One migrant told the mobile medical team about their experience with smugglers: “In Yemen, smugglers took us by force. In the holding pen, we could see people’s bodies were bloody from torture. They started beating us and made us call our families, asking them to send USD 1,500. I called my family and the next day, they sent USD 300. That was all they could afford.”

“The smugglers used to hang us from one leg, and take turns beating us. Even women and girls would be beaten. One girl was abused by seven men. Because my family only sent USD 300 first, I had to stay there for weeks until they sent another USD 1,200,” the migrant added. And in Ibrahim’s case, his family were forced to sell their onion farm to ensure their son’s release.

Most migrants do not get the medical attention they need after suffering at the cruel hands of smugglers. Those reached by IOM’s health teams are lucky.

IOM’s three mobile medical teams assist an average of 1,200 people per month in three locations: one along the coasts of Aden and Lahj, another in Shabwah and a third in Ma’rib, which has seen an escalation in recent violence.

Migrants receive health awareness sessions, mental health and psychosocial support, referrals to nearby health facilities as well as food, water and other essential relief items.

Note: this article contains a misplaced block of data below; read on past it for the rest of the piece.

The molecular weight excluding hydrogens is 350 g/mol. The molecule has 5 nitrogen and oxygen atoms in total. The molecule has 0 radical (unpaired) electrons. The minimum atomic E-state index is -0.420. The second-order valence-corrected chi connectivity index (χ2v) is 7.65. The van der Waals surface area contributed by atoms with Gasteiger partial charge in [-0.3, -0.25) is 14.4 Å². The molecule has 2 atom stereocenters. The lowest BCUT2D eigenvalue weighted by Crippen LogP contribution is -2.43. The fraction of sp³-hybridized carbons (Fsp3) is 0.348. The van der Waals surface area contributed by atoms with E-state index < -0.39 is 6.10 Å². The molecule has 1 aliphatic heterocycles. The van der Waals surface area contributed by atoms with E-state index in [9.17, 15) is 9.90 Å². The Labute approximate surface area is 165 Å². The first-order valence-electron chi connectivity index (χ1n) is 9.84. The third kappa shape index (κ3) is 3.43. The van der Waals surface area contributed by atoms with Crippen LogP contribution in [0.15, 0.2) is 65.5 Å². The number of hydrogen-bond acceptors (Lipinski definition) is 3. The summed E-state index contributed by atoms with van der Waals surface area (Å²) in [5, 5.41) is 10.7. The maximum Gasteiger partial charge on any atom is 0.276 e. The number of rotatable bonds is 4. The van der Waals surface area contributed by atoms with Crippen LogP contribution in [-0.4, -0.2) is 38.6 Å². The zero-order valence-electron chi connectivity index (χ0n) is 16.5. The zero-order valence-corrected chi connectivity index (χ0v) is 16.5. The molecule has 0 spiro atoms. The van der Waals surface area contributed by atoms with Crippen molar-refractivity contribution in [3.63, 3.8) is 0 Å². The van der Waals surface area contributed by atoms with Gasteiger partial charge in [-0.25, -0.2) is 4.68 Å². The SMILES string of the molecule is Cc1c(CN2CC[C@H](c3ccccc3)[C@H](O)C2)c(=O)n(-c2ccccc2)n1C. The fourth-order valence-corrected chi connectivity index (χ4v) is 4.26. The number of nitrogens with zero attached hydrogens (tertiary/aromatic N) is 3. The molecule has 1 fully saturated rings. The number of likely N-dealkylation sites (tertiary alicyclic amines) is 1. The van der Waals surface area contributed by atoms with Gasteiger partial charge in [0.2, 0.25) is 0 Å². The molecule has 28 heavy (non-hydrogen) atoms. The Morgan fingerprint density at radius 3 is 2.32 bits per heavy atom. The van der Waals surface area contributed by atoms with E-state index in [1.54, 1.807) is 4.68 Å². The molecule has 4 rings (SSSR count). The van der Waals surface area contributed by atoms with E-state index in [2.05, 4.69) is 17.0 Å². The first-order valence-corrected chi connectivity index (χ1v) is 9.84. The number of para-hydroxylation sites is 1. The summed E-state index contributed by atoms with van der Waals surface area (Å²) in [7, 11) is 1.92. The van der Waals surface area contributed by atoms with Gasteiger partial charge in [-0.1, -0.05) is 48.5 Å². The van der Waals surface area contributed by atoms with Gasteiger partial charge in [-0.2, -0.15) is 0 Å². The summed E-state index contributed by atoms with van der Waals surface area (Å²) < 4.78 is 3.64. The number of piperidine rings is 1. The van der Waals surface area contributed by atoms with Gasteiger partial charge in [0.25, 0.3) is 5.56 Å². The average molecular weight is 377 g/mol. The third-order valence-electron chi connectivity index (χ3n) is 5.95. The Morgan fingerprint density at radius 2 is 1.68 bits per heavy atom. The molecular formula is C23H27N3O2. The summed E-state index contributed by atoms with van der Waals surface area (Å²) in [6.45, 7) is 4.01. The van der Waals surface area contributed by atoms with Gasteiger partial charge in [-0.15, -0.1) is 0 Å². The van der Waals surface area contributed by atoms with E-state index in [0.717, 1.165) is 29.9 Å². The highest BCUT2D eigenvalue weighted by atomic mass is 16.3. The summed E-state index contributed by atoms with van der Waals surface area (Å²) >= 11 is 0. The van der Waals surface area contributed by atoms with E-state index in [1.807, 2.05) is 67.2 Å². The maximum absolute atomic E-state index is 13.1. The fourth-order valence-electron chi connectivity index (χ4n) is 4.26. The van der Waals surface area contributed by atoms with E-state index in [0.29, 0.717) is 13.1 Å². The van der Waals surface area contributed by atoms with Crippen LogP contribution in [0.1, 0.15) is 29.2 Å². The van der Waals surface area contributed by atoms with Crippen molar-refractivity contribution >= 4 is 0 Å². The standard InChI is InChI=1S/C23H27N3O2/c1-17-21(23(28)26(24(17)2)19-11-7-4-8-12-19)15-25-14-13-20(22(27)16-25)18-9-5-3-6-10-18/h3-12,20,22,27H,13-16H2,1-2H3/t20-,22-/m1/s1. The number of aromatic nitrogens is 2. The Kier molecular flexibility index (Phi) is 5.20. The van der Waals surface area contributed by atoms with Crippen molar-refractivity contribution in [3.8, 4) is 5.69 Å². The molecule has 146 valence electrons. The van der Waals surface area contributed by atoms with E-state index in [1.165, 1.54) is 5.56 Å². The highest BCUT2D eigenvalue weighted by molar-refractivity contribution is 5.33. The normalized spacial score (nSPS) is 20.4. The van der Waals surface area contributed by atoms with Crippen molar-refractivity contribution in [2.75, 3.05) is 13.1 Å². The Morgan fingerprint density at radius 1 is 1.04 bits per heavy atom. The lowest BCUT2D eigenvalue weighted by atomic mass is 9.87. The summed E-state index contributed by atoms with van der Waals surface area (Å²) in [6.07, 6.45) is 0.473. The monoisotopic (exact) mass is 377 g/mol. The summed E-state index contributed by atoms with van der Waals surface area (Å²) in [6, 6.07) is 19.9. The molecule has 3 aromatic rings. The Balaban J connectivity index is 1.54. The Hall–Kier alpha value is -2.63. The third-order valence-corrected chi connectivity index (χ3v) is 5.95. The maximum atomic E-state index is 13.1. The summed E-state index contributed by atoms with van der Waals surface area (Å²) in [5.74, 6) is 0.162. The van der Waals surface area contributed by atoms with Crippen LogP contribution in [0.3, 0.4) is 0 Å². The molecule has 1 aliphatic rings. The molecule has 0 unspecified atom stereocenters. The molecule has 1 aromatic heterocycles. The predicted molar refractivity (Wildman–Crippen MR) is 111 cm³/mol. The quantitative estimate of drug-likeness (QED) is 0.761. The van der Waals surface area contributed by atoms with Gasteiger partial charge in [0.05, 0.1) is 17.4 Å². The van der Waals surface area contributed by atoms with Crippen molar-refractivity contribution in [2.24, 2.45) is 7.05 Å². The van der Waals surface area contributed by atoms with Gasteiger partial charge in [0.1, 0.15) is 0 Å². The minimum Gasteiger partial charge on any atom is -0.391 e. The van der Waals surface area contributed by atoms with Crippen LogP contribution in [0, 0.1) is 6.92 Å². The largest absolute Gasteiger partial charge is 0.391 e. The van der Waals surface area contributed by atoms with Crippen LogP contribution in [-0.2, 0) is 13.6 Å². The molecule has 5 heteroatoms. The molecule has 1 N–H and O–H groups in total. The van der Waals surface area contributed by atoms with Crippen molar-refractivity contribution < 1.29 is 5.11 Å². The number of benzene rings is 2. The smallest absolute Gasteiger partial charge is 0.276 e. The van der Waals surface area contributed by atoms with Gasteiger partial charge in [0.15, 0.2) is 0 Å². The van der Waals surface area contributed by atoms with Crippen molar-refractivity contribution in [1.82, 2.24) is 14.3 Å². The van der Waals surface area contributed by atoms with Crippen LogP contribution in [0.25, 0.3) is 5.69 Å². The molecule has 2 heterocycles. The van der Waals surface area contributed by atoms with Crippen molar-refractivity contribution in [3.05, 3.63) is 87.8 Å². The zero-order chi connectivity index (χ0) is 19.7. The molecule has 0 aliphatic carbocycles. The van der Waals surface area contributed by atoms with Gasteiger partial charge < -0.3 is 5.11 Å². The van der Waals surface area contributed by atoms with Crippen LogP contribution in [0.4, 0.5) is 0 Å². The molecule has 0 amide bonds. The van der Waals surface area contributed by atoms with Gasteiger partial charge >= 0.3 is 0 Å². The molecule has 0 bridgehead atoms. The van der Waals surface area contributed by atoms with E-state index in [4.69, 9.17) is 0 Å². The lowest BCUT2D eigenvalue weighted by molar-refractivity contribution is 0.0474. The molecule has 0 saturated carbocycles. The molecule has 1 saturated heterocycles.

When Mohammed arrived at the hospital in Lahj, he was at death’s door. The smugglers had brought him to avoid dealing with a dead body.

“I didn't think we would be able to save him due to his advanced condition, including his poor nutrition,” said Dr Yasser, who further elaborated that this was one of the more dire cases he had ever seen in his years of health work.

Mohammed had not eaten a proper meal for seven months.

Once he was on the mend, Mohammed was brought to the IOM foster family in Aden to recover comfortably with other vulnerable migrants. He will likely return to Ethiopia when he is well enough. Like many others, the dream sold to him by the smugglers about an easy journey to and life in KSA was far from reality.

The life-saving support that IOM provided to Mohammed, Ibrahim and thousands of other migrants in need of medical and protection assistance across Yemen was made possible through a partnership with EU Humanitarian Aid.

*Names have been changed

This story was written by Rami Ibrahim and Olivia Headon from the IOM Yemen communications team.